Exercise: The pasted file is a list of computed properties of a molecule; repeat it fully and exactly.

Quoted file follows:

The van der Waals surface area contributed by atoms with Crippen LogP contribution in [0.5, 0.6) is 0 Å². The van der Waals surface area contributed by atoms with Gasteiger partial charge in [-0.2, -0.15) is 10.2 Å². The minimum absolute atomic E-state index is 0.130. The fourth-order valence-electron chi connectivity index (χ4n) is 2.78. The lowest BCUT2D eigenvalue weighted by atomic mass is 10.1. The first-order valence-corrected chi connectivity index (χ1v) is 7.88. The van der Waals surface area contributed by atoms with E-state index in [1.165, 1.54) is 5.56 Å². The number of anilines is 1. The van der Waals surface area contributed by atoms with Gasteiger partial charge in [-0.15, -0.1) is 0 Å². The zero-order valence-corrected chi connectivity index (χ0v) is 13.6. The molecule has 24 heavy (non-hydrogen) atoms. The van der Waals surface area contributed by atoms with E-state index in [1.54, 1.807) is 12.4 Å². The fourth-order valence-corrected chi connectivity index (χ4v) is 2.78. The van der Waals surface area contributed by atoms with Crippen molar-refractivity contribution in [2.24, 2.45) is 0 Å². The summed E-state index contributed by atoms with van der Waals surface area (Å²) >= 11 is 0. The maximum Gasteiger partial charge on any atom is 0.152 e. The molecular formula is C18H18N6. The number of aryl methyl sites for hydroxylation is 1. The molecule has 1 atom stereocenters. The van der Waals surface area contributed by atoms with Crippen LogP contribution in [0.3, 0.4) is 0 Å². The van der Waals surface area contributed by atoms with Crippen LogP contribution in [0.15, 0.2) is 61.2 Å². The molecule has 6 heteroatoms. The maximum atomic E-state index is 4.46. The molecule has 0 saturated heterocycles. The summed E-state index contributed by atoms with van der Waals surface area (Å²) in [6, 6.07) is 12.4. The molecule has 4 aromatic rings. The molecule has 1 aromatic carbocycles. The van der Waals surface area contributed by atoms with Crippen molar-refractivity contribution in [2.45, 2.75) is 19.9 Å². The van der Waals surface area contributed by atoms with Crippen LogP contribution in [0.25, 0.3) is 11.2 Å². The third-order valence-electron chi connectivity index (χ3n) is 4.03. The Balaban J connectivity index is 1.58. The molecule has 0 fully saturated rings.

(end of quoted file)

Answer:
The van der Waals surface area contributed by atoms with Crippen LogP contribution in [0.5, 0.6) is 0 Å². The van der Waals surface area contributed by atoms with Gasteiger partial charge in [-0.2, -0.15) is 10.2 Å². The minimum absolute atomic E-state index is 0.130. The fourth-order valence-electron chi connectivity index (χ4n) is 2.78. The lowest BCUT2D eigenvalue weighted by atomic mass is 10.1. The first-order valence-corrected chi connectivity index (χ1v) is 7.88. The van der Waals surface area contributed by atoms with E-state index in [1.165, 1.54) is 5.56 Å². The number of anilines is 1. The van der Waals surface area contributed by atoms with Gasteiger partial charge in [-0.15, -0.1) is 0 Å². The zero-order valence-corrected chi connectivity index (χ0v) is 13.6. The molecule has 24 heavy (non-hydrogen) atoms. The van der Waals surface area contributed by atoms with E-state index in [1.54, 1.807) is 12.4 Å². The fourth-order valence-corrected chi connectivity index (χ4v) is 2.78. The van der Waals surface area contributed by atoms with Crippen molar-refractivity contribution in [2.24, 2.45) is 0 Å². The summed E-state index contributed by atoms with van der Waals surface area (Å²) >= 11 is 0. The maximum Gasteiger partial charge on any atom is 0.152 e. The molecular formula is C18H18N6. The number of aryl methyl sites for hydroxylation is 1. The molecule has 1 atom stereocenters. The van der Waals surface area contributed by atoms with Crippen LogP contribution in [0.3, 0.4) is 0 Å². The van der Waals surface area contributed by atoms with Crippen LogP contribution in [0.15, 0.2) is 61.2 Å². The molecule has 6 heteroatoms. The maximum atomic E-state index is 4.46. The molecule has 0 saturated heterocycles. The summed E-state index contributed by atoms with van der Waals surface area (Å²) in [6, 6.07) is 12.4. The molecule has 4 aromatic rings. The molecule has 1 aromatic carbocycles. The van der Waals surface area contributed by atoms with Crippen molar-refractivity contribution in [2.45, 2.75) is 19.9 Å². The van der Waals surface area contributed by atoms with Crippen LogP contribution in [0.25, 0.3) is 11.2 Å². The third-order valence-electron chi connectivity index (χ3n) is 4.03. The Balaban J connectivity index is 1.58. The molecule has 0 fully saturated rings.